A short history of responsible investing
We take a look at the history of responsible investing and explain why it has gained momentum in the new millennium.
28 November 2016
Responsible investing dates back as far as investing itself. In the 18th Century, Quakers and Methodists had both laid out clear guidelines to followers over the types of companies in which they should invest, as did a range of other religious groups.
In modern day markets, responsible investment became more formalised in the 1960s around the time the mutual industry started to expand into widespread use. Questions around responsible investment reflected the social issues of the day, including the rise of the civil rights movement, and have continued to evolve as those demands from society have changed.
As the fund management industry grew, activists recognised the opportunity that shareholders had to influence corporate behaviour. Between the 1970s and 90s for instance, pressure on fund managers to avoid investing in companies operating in South Africa is held up as one of the factors that helped end apartheid.
In the 1980s and beyond, environmental concerns gained more attention in the wake of disasters such as Bhopal and Exxon Valdez, while there was an awakening about the threat from climate change.
The global financial crisis of 2008/09 provided a stark reminder of the interdependence between societies, economies and financial markets. It also provided clear evidence that market pressures do not always result in ideal outcomes for the wider good.
The financial crisis nearly brought the world to its knees, but it has helped re-emphasise the role of investors, as long-term owners of companies, to ensure good stewardship.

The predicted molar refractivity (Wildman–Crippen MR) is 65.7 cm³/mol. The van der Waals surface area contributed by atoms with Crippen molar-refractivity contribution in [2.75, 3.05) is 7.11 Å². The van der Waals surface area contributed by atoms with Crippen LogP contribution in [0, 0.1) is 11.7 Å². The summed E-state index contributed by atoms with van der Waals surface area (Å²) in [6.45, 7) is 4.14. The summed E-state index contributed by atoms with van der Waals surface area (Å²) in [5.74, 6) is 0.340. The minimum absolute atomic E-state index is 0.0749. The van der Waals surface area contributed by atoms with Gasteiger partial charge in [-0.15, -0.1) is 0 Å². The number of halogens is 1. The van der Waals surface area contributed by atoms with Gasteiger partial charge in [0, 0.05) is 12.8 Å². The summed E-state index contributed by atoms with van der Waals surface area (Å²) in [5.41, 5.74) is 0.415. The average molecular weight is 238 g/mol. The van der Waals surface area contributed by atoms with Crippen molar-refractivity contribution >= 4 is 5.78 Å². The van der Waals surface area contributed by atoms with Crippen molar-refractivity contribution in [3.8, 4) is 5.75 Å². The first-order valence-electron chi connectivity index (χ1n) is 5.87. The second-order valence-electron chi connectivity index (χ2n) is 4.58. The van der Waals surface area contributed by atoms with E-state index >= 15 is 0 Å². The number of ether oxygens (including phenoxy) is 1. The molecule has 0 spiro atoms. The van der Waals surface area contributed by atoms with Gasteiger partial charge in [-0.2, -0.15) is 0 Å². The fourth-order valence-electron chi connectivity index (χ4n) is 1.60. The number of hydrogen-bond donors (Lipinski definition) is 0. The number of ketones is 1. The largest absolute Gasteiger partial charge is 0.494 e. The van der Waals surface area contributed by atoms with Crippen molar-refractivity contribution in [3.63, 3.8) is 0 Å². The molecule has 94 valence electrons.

Increased regulation and pressure from the millennial generation, those most affected by the fallout of the financial crisis, has reinforced the involvement of corporations with the society in which they operate, and the duties they have to all stakeholders.
The chart above shows the sharp increase in recent years of news coverage of sustainable investing (the grey line), the growth of responsible investment assets (the blue line) and the number of signatories to the Principles for Responsible Investment (PRI) (the black line), supported by the United Nations.
Assets covered by the PRI hit $59 trillion in April 2015, up 29% on a year earlier. Schroders was an early signatory in 2007.
What does it mean to be a responsible investor?
It means many different things to different people, but all are grounded in recognition of the links between the companies in which we invest and how they (and stakeholders) interact with the environment and society in which they operate.
These links mean the future profits of companies will be affected by changes in the society in which they operate. Understanding how those changes will play out, and which companies will thrive is an important part of any long-term investment decision.
This doesn’t necessarily mean that an investor is placing ethics ahead of sound financial decisions; it is just good investment practice.
As owners, investors can influence companies to take actions on issues to manage risk and help drive better performance.
This might mean avoiding companies with activities they find disagreeable or applying strong pressure on management teams to stop certain activities.
The focus is identifying businesses positioned for long-term sustainable growth to drive returns for investors and other stakeholders.
Confusing matters, terms like responsible, sustainable, impact and ESG (environmental, social and governance) investing are often used interchangeably.
At one end, ethical “screens” eliminate companies engaged in controversial activities.
At the other end of the spectrum, ESG is the application of analysis on key areas of a company’s decision-making – environmental, social and governance ¬– and encouraging better practices.
On environmental matters, this could be considering a company’s “carbon footprint” (the level of emissions from its operations) track record and policies on pollution or conservation; on social, it might mean evaluating a company’s charitable activities or policies on heath and safety for employees; on governance, it is ensuring rules and processes by which a company is managed are robust.
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